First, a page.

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Sam Platts & the Kootenai Three 

Old-school country sees a new-generation revival in this young Coeur d'Alene group

click to enlarge Sounds Like: What that crazy, truck-driving uncle from Bakersfield who everyone talks about listened to back in 1963. - CHAD RAMSEY
  • Chad Ramsey
  • Sounds Like: What that crazy, truck-driving uncle from Bakersfield who everyone talks about listened to back in 1963.

Backed up against the hard spine of I-90, the Sundown Saloon in Coeur d'Alene welcomes the weary traveler with the promise of a few cold ones, an empty ashtray and dim lighting — maybe a game of pool or two. One can chart the evolution of beer advertising over the past three decades on the walls. It's the kind of place where a rangy gentleman in full leather chaps can saunter up to the bar, place a saddle on a stool and order a round (no joke).

There's also a fine jukebox, stocked with the greats. Ferlin Husky. Faron Young. Porter Wagoner. Willie, Waylon, and Merle are bound to be in there, too. And in a ringing endorsement, so is the debut album by local honky-tonk heroes Sam Platts & the Kootenai Three. It's a mature record by a young band, stacked with original songs that nail the musicianship and clever wordplay of classic country.

Led by singer-guitarist-songwriter Sam Platts, the group had their first gig at the Sundown nearly three years ago, after kicking around the idea for a while. According to rhythm guitarist Eric Degenhardt, "We got drunk and talked about being in a band for about a year before it actually happened."

Rounded out by bassist-vocalist J Kane and drummer Robbie Frazer, they've played steadily since, utilizing the Sundown as a home base and incubator for new material. "We started out here just winging it, but it actually sounded really good," Platts says. "We did three or four [shows] and decided maybe we should put some time into this."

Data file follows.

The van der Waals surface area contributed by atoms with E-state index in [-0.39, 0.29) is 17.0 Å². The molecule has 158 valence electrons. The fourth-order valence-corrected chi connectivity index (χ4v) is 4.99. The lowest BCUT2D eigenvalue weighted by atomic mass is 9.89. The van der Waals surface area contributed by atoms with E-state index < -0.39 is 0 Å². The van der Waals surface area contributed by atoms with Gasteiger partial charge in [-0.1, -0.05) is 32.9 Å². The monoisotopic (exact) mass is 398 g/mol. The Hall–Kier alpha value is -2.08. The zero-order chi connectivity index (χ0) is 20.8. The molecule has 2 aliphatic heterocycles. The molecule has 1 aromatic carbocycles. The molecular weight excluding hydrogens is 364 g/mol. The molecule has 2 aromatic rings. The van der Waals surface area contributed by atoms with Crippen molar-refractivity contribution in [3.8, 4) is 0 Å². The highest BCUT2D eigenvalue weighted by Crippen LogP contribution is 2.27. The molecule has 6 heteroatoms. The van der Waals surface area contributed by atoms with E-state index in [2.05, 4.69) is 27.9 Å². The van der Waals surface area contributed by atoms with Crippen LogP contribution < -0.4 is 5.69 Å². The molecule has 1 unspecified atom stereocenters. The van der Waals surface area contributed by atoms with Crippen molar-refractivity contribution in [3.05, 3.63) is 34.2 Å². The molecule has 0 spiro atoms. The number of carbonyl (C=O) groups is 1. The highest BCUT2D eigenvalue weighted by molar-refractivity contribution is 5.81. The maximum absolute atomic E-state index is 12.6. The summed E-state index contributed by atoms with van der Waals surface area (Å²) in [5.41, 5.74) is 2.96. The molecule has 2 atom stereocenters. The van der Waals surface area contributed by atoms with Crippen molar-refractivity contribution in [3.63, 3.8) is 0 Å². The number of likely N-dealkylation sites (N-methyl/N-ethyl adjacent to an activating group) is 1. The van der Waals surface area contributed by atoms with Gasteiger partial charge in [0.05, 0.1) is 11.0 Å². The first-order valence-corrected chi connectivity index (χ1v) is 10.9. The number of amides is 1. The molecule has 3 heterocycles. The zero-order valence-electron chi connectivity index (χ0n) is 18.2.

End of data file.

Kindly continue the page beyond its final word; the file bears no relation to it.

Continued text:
That time has begun to pay off, with their brand of Bakersfield-meets-CdA country taking them across the West to gigs in Idaho, Montana, Wyoming — even the National Cowboy Poetry Gathering in Elko, Nevada. Later this summer, they're taking the twang overseas to France at the EquiBlues Country and Rodeo Festival. "It's Europe's largest rodeo and a helluva good time. Last year, one guy had a T-shirt with an American flag, a Confederate flag and a Canadian flag," Platts says with a chuckle.

Onstage, they've developed the easy confidence and witty banter of a great country band, with a seemingly limitless roster of originals and classic covers, which Platts dips into as he sees fit, depending on the venue and mood.

"If it's a [longer] bar/dance night, we'll play what people know — old honky-tonk — but if it's a shorter, 90-minute set, we'll do mostly originals," he says.

Platts anchors the group with his smooth baritone delivery and effortless guitar playing, switching between lead and rhythm and playing call-and-response with his own vocals. Both classic hot country playing and smoother, jazz-inflected Western swing licks are in steady supply.

It's a repertoire Platts has developed over nearly 20 years on stage. Raised in Saratoga, Wyoming, he started sitting in with his dad's band when he was 9, and worked throughout high school at the family's custom guitar company, Stonetree Guitars. (Sam's father, Scott Platts, is the guitarist with Texas Twister.) Later, upon hearing Texas legend Dale Watson at a Denver gig, he committed to music full time and promptly quit his 9-to-5.

With that pedigree, it's hard to imagine him doing anything but play country music, but even he acknowledges the difference between the traditional style in which he plays and the glossier version that passes for country on TV and radio.

"I just don't care anymore," he says. "As far as I'm concerned, they're two different genres, you know? They can do their thing and I'll do mine." ♦

Sam Platts & the Kootenai Three play Volume on Sat, May 31, at 7 pm at Irv's Outdoor Stage • 415 W. Sprague • 21+

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